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United States v. Loniello


January 28, 2009


The opinion of the court was delivered by: James B. Zagel, United States District Judge


On November 18, 2008, Defendant Mickey Loniello filed a motion to dismiss the second superseding indictment in this case on the basis of double jeopardy. Defendant Nathanial Aguilar joined in Loniello's motion on November 21, 2008. The second superseding indictment charges Defendants with violations of 18 U.S.C. § 2113(a), ¶2 -- attempting to enter a bank with the intent to commit a bank robbery (Count I); and 18 U.S.C. § 371 -- conspiracy to commit bank robbery, in violation of 18 U.S.C. § 2113(a), ¶ 1 (Count II). Defendants seek dismissal of Count I pursuant to the double jeopardy clause in light of the fact that Defendants were previously acquitted of violating paragraph one of 18 U.S.C. § 2113(a). Defendants further move to dismiss Count II, arguing that the ultimate issue of intent has already been decided in their favor. The government opposes Defendants' motion on the basis that paragraphs one and two under 18 U.S.C. § 2113(a) constitute separate offenses and because the government contends Defendants cannot meet their burden of proving that the issue of intent was necessarily decided in their favor. For the foregoing reasons, Defendants' motion to dismiss is granted with respect to Count I and denied with respect to Count II.


On May 31, 2007, a federal grand jury returned an indictment charging Loniello and Aguilar with attempting to rob a Chase Bank in Oak Park, Illinois, in violation of the first paragraph of 18 U.S.C. § 2113(a).*fn1 Defendants pleaded not guilty to the charge. On October 18, 2007, a federal grand jury returned a superseding indictment charging Loniello and Aguilar with attempted bank robbery, in violation of 18 U.S.C. § 2113(a), ¶ 1 (Count I) and carrying and possessing a firearm in furtherance of and during and in relation to a crime of violation, in violation of 18 U.S.C. § 924(c) (Count II). I dismissed Count II of the superseding indictment on the basis that Defendants had been entrapped as a matter of law.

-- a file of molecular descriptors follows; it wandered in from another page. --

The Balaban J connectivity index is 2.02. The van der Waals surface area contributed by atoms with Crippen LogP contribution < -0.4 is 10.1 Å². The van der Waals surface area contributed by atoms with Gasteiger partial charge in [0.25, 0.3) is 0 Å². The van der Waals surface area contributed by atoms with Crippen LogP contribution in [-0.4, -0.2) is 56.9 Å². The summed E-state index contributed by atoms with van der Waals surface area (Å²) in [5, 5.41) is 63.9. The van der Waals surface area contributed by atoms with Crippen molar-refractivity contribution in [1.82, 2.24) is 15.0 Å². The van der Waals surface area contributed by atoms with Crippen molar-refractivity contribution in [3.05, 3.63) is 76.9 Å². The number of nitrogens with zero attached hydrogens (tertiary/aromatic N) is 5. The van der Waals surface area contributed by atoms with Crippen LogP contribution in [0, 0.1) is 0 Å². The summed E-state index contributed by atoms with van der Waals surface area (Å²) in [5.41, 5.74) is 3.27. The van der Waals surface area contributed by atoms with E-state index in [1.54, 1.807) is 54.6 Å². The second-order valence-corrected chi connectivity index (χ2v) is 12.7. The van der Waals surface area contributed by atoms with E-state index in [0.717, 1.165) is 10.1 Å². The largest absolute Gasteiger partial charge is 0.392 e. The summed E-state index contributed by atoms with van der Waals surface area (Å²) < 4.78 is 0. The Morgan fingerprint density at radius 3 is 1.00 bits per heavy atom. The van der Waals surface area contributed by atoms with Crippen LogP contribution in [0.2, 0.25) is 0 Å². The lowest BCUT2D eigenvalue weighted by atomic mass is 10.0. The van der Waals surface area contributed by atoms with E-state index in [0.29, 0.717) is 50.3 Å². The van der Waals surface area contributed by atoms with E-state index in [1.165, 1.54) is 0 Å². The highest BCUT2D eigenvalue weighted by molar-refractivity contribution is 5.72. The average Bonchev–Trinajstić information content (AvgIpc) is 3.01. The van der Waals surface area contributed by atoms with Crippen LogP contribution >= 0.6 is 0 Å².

On July 14, 2008, Defendants simultaneously proceeded to trial. Loniello was tried before me in a bench trial, and Aguilar was tried before a jury. On July 22 and 23, 2008, respectively, the jury and I found Defendants guilty of attempting to rob the Chase Bank in Oak Park in violation of § 2113(a), ¶ 1.

On July 30, 2008, Loniello timely filed motions for judgment of acquittal and for a new trial and the government filed its opposition.

(c) Whoever receives, possesses, conceals, stores, barters, sells, or disposes of, any property or money or other thing of value which has been taken or stolen from a bank, credit union, or savings and loan association in violation of subsection (b), knowing the same to be property which has been stolen shall be subject to the punishment provided in subsection (b) for the taker.

(d) Whoever, in committing, or in attempting to commit, any offense defined in subsections (a) and (b) of this section, assaults any person, or puts in jeopardy the life of any person by the use of a dangerous weapon or device, shall be fined under this title or imprisoned not more than twenty-five years, or both.

(e) Whoever, in committing any offense defined in this section, or in avoiding or attempting to avoid apprehension for the commission of such offense, or in freeing himself or attempting to free himself from arrest or confinement for such offense, kills any person, or forces any person to accompany him without the consent of such person, shall be imprisoned not less than ten years, or if death results shall be punished by death or life imprisonment.